Caffeine is the active ingredient in a variety of beverages. These beverages include, but are not limited to: coffee, tea, soda, hot chocolate, and the like. These beverages are often sold in caffeinated and decaffeinated formulations.

As evidenced by the huge decaffeinated market, the caffeine content of a beverage significantly effects purchase intent and consumption for many people. Tea and coffee are commonly consumed at the conclusion of the evening meal. It is during, but not limited to, the evening hours when many people try to avoid the stimulating effects of caffeine. Pregnant women may not drink any caffeinated beverages for fear of a teratogenic effect. Both men and women avoid caffeinated beverages because caffeine is a known diuretic. Also, as people age, they become increasingly sensitive to the effects of caffeine.

Often these beverages are served in a container that does not verify the presence or absence of caffeine, or the concentration of caffeine in the beverage. Coffee drinkers may be concerned that the content of caffeine indicated by the manufacturer is not accurate, and therefore, they may abstain from coffee in order to avoid any chance of ingesting caffeine.

It would be desirable to provide a methodology which would enable a consumer or a server of an allegedly decaffeinated beverage to quickly and easily determine the concentration of caffeine in the beverage.

DISCLOSURE OF THE INVENTION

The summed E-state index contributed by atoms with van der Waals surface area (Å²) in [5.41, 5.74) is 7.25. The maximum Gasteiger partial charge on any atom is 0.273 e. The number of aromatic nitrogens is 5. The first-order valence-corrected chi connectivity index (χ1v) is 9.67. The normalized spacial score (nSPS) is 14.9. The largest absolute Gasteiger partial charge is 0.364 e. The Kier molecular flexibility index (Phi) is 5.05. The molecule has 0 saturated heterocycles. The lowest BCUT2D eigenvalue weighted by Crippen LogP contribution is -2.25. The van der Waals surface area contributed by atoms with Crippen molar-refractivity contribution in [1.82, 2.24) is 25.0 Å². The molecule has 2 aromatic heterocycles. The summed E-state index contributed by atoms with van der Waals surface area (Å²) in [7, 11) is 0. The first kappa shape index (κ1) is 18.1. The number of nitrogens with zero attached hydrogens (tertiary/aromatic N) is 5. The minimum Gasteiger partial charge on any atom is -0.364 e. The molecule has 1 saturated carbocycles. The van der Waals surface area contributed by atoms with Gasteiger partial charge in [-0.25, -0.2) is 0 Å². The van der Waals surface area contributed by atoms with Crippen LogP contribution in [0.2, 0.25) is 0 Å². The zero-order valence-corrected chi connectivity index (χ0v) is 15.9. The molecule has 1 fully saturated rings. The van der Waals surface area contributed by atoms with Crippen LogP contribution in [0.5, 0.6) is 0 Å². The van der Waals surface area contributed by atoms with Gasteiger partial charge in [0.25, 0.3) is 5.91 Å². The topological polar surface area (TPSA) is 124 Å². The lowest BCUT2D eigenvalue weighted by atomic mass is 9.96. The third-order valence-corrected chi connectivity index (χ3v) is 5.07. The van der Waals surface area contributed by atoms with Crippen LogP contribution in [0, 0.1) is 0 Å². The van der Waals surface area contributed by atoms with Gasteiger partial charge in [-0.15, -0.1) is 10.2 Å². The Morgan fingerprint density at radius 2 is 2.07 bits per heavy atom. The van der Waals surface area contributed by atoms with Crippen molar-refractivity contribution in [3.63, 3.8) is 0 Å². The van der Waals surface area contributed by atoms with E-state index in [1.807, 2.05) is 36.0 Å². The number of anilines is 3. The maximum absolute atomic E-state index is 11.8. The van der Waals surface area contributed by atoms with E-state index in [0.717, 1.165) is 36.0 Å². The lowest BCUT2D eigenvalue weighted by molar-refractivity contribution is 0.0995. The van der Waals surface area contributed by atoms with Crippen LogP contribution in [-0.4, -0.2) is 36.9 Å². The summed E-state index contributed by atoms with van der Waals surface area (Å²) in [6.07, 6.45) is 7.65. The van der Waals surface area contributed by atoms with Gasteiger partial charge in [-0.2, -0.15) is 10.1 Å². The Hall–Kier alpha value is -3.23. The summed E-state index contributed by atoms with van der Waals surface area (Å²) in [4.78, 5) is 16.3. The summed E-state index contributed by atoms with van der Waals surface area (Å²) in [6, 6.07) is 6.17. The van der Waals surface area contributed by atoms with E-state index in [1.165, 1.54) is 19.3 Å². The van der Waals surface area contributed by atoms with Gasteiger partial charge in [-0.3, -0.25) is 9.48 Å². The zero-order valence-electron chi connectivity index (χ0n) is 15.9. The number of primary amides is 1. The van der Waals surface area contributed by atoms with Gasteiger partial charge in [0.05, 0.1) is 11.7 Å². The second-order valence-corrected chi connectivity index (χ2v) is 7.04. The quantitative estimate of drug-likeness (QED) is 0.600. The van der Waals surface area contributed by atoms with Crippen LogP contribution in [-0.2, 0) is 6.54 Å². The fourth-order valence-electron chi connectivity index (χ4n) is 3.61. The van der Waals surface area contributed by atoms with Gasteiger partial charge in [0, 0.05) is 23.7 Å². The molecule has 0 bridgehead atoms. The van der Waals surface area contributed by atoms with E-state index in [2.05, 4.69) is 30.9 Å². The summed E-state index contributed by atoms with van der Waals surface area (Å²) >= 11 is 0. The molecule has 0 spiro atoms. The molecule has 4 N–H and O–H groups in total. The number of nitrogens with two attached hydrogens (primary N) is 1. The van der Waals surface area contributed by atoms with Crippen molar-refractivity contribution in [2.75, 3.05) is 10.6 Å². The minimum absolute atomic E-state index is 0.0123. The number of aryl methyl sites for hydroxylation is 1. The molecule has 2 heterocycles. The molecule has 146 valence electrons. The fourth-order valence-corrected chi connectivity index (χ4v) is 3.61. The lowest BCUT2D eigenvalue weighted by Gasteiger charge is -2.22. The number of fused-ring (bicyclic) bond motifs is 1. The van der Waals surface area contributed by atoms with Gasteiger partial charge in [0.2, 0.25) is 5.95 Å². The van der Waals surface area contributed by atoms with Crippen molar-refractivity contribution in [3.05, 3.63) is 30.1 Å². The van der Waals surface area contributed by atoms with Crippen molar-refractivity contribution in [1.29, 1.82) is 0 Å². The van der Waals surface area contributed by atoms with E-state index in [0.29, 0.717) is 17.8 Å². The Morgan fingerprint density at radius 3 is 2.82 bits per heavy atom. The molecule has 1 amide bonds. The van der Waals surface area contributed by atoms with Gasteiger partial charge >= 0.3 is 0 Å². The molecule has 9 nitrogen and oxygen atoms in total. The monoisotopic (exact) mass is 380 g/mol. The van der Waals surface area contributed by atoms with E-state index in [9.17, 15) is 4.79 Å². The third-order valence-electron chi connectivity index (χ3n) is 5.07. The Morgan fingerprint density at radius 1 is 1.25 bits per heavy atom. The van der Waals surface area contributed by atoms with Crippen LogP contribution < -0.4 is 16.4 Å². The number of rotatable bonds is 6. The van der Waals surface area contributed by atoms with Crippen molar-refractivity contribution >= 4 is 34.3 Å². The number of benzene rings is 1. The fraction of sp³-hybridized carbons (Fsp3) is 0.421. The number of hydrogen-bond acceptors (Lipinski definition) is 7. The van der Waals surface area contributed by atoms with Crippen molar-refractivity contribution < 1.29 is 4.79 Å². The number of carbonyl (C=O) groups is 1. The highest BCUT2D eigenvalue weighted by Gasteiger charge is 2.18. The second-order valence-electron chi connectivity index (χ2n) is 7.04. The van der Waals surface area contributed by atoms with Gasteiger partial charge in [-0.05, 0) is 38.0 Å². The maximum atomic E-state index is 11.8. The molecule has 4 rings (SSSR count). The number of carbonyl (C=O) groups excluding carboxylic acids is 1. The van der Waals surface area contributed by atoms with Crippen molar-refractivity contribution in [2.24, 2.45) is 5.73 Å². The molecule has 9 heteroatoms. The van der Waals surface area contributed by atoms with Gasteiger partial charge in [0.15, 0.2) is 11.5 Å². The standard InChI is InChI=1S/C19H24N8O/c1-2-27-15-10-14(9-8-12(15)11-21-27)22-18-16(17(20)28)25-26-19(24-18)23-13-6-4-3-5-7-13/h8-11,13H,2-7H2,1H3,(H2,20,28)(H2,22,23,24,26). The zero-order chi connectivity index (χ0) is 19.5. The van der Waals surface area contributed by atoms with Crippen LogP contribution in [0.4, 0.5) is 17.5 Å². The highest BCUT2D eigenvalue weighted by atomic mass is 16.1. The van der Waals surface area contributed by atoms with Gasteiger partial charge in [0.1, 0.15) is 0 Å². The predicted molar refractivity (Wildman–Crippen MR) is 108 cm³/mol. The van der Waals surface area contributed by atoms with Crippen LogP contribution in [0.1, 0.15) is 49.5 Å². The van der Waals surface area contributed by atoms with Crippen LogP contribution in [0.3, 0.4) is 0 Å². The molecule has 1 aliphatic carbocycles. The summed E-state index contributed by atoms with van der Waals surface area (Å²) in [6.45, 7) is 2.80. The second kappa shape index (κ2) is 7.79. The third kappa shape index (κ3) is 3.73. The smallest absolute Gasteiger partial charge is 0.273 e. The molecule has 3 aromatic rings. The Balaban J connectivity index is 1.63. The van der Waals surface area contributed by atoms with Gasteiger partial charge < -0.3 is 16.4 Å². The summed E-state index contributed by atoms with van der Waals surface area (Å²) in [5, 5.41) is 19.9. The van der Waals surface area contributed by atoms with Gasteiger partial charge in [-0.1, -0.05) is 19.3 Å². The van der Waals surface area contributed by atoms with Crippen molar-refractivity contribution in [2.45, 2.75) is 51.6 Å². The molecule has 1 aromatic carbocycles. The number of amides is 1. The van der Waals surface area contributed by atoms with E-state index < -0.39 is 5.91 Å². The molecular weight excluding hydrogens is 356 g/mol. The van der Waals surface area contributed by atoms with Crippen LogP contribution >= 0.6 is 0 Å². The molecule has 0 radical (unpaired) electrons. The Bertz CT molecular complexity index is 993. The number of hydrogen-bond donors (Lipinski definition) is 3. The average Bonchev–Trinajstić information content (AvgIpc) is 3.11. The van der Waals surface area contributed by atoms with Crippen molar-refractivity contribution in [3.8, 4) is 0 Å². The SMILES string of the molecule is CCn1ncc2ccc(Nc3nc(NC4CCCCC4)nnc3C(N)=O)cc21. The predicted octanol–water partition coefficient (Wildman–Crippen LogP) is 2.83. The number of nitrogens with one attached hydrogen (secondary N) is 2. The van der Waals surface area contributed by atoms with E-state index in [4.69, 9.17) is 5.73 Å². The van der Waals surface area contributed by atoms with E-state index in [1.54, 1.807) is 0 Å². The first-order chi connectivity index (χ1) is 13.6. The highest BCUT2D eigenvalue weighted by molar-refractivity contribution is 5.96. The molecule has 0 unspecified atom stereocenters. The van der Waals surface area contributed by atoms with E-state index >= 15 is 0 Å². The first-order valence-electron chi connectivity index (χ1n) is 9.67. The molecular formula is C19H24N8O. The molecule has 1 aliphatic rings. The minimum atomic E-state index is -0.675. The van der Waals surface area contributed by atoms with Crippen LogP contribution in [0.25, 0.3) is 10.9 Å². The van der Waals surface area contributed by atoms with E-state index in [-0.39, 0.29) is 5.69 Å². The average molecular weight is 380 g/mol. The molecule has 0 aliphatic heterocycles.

This invention relates to a method and device for measuring the concentration of caffeine in a beverage. The device preferably consists of a dry reagent test strip in the form of a dipstick which can be dipped into the beverage in question and then observed for any color change in a reagent-impregnated section of the dipstick. The dipstick will preferably be formed with three adjacent sections. The first section is a dip section which is the part of the device which is dipped into the beverage being tested. The dip section will preferably be formed from an absorbent material such as paper or nylon, and will form one end of the dipstick. Adjacent to the dip section will be a temperature moderation section that is formed from a liquid wicking material such as paper or nylon. The purpose of this section is to moderate the temperature of the beverage being tested so that if the beverage is a hot beverage, it will cool as it passes through the moderation section; and if the beverage is a cold beverage, it will warm as it passes through the moderation section. The final section of the dipstick is the reagent section which is located on the end of the dipstick opposite the dip section. The reagent section contains the reagents used to detect the concentration of caffeine in the beverage. The reagent section preferably includes a liquid-absorbent, reagent-impregnated core which is covered by a transparent gas-permeable plastic skin. The skin protects the user against exposure to the reagents while at the same time allowing oxygen-dependent chemical reactions to take place in the reagent section. By reason of its physical construction, the dipstick can be used to analyze both hot and cold beverages for caffeine content, and will ensure that the reagents in the dipstick will not be contacted by the user. Additionally, the reagents in the dipstick cannot leak into the beverage container from the dipstick.